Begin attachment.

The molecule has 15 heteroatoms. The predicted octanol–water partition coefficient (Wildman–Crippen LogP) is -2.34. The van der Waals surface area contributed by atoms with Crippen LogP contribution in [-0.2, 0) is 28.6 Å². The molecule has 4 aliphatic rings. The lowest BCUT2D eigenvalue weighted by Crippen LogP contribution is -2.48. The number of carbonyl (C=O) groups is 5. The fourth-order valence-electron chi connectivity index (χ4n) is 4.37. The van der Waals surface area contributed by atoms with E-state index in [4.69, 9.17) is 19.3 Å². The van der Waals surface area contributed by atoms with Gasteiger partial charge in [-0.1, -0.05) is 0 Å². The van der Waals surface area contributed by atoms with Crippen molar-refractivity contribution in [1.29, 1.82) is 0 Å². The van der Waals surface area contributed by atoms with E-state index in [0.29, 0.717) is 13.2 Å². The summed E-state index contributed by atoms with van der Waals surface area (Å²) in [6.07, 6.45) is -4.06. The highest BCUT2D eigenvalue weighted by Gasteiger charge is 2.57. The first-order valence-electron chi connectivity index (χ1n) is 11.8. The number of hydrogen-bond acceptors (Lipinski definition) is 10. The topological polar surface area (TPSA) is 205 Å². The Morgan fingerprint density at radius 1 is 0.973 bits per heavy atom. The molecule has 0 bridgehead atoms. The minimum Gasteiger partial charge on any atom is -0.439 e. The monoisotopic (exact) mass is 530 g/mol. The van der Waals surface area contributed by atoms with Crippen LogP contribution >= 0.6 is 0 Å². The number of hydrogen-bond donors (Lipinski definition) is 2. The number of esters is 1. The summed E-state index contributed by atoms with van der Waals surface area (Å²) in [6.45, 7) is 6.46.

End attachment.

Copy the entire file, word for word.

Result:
The molecule has 15 heteroatoms. The predicted octanol–water partition coefficient (Wildman–Crippen LogP) is -2.34. The van der Waals surface area contributed by atoms with Crippen LogP contribution in [-0.2, 0) is 28.6 Å². The molecule has 4 aliphatic rings. The lowest BCUT2D eigenvalue weighted by Crippen LogP contribution is -2.48. The number of carbonyl (C=O) groups is 5. The fourth-order valence-electron chi connectivity index (χ4n) is 4.37. The van der Waals surface area contributed by atoms with E-state index in [4.69, 9.17) is 19.3 Å². The van der Waals surface area contributed by atoms with Gasteiger partial charge in [-0.1, -0.05) is 0 Å². The van der Waals surface area contributed by atoms with Crippen molar-refractivity contribution in [1.29, 1.82) is 0 Å². The van der Waals surface area contributed by atoms with E-state index in [0.29, 0.717) is 13.2 Å². The summed E-state index contributed by atoms with van der Waals surface area (Å²) in [6.07, 6.45) is -4.06. The highest BCUT2D eigenvalue weighted by Gasteiger charge is 2.57. The first-order valence-electron chi connectivity index (χ1n) is 11.8. The number of hydrogen-bond acceptors (Lipinski definition) is 10. The topological polar surface area (TPSA) is 205 Å². The Morgan fingerprint density at radius 1 is 0.973 bits per heavy atom. The molecule has 0 bridgehead atoms. The minimum Gasteiger partial charge on any atom is -0.439 e. The monoisotopic (exact) mass is 530 g/mol. The van der Waals surface area contributed by atoms with Crippen LogP contribution >= 0.6 is 0 Å². The number of hydrogen-bond donors (Lipinski definition) is 2. The number of esters is 1. The summed E-state index contributed by atoms with van der Waals surface area (Å²) in [6.45, 7) is 6.46.